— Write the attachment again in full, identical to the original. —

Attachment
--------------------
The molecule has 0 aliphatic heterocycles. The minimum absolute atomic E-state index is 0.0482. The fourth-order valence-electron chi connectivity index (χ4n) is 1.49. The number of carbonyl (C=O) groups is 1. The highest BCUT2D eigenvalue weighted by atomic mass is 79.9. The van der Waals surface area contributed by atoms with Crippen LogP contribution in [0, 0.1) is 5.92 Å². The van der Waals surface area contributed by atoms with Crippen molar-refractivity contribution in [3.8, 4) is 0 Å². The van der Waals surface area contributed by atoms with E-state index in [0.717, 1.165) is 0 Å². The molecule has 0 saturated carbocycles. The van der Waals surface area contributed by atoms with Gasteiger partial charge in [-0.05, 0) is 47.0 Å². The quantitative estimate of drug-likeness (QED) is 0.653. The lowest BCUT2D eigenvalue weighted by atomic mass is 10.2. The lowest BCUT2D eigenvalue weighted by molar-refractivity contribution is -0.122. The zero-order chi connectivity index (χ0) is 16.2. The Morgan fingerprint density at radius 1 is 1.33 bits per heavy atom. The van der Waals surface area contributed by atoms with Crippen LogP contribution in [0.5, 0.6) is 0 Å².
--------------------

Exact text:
The molecule has 0 aliphatic heterocycles. The minimum absolute atomic E-state index is 0.0482. The fourth-order valence-electron chi connectivity index (χ4n) is 1.49. The number of carbonyl (C=O) groups is 1. The highest BCUT2D eigenvalue weighted by atomic mass is 79.9. The van der Waals surface area contributed by atoms with Crippen LogP contribution in [0, 0.1) is 5.92 Å². The van der Waals surface area contributed by atoms with Crippen molar-refractivity contribution in [3.8, 4) is 0 Å². The van der Waals surface area contributed by atoms with E-state index in [0.717, 1.165) is 0 Å². The molecule has 0 saturated carbocycles. The van der Waals surface area contributed by atoms with Gasteiger partial charge in [-0.05, 0) is 47.0 Å². The quantitative estimate of drug-likeness (QED) is 0.653. The lowest BCUT2D eigenvalue weighted by atomic mass is 10.2. The lowest BCUT2D eigenvalue weighted by molar-refractivity contribution is -0.122. The zero-order chi connectivity index (χ0) is 16.2. The Morgan fingerprint density at radius 1 is 1.33 bits per heavy atom. The van der Waals surface area contributed by atoms with Crippen LogP contribution in [0.5, 0.6) is 0 Å².